Evo Morales Announces Hard Line Against Drug Trafficking in Bolivia
Por Dialogo marzo 07, 2011
On 3 March, Bolivian President Evo Morales threatened legal proceedings against those involved with drug trafficking, with no exceptions, after his former head of the fight against drugs was extradited to the United States following his arrest in Panama, allegedly trafficking cocaine.
“Whoever gets mixed up with drug trafficking, whether civilian, military, police, member of the MAS (the ruling party), union leader, or a vice minister, minister, he has to be judged in the Bolivian courts,” Morales indicated at a public military event.
Along the same lines, he revealed that thirty-eight active-duty police officers are in jail due to ties to drug shipments.
“Up to now, we have thirty-eight police officers who were on active duty in jail for drug trafficking,” he said.
After condemning the alleged involvement with drug trafficking by his former director of the fight against drugs from 2007 to 2009, Gen. René Sanabria, Morales said that “here (in his administration) nothing is forgiven.”
Even if Sanabria, until now head of an Interior Ministry intelligence unit, was involved with drugs, “this doesn’t mean that the entire institution of the Bolivian police is implicated in drug trafficking, or the entire Bolivian state,” he noted.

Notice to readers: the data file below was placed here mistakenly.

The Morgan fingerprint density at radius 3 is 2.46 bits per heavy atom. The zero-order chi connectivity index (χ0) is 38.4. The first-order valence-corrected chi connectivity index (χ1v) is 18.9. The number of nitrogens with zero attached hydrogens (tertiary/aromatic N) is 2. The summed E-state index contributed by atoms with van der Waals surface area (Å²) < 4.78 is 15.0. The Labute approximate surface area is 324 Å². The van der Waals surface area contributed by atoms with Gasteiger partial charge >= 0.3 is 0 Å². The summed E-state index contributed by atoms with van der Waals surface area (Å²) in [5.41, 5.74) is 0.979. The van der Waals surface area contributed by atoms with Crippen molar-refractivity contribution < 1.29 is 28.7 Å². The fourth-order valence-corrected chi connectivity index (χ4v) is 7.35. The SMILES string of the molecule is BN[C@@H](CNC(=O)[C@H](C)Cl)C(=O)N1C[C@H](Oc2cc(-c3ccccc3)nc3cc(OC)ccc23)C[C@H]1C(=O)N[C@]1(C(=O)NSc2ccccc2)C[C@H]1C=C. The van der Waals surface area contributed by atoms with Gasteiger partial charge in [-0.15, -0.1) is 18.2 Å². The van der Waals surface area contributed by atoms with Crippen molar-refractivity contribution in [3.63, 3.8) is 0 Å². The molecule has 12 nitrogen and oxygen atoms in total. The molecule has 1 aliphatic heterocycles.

Sanabria entered a not-guilty plea in a Miami court on charges of trafficking 144 kilograms of drugs to the United States from a Chilean port.
“My client was not arrested in possession of cocaine,” his lawyer, Angel Mercado, said in La Paz. “Not a single gram of drugs was found on him, neither in Panama nor in Bolivia,” he affirmed, speaking to reporters.
Sanabria was detained in Panama the last week in February and subsequently extradited by the U.S. Drug Enforcement Agency to the United States, where a judge in Miami had issued an international arrest warrant for the Bolivian police officer in December, without La Paz being informed.
Right before his arrest, General Sanabria led an “intelligence and counterintelligence” unit in the fight against drug trafficking: the Intelligence and Information Generation Center (CIGEIN), dismantled following the police chief’s detention.
Bolivia expelled the DEA in late 2008 for political reasons, and Morales reiterated on Thursday that the U.S. agency will not operate in the country again while he remains president.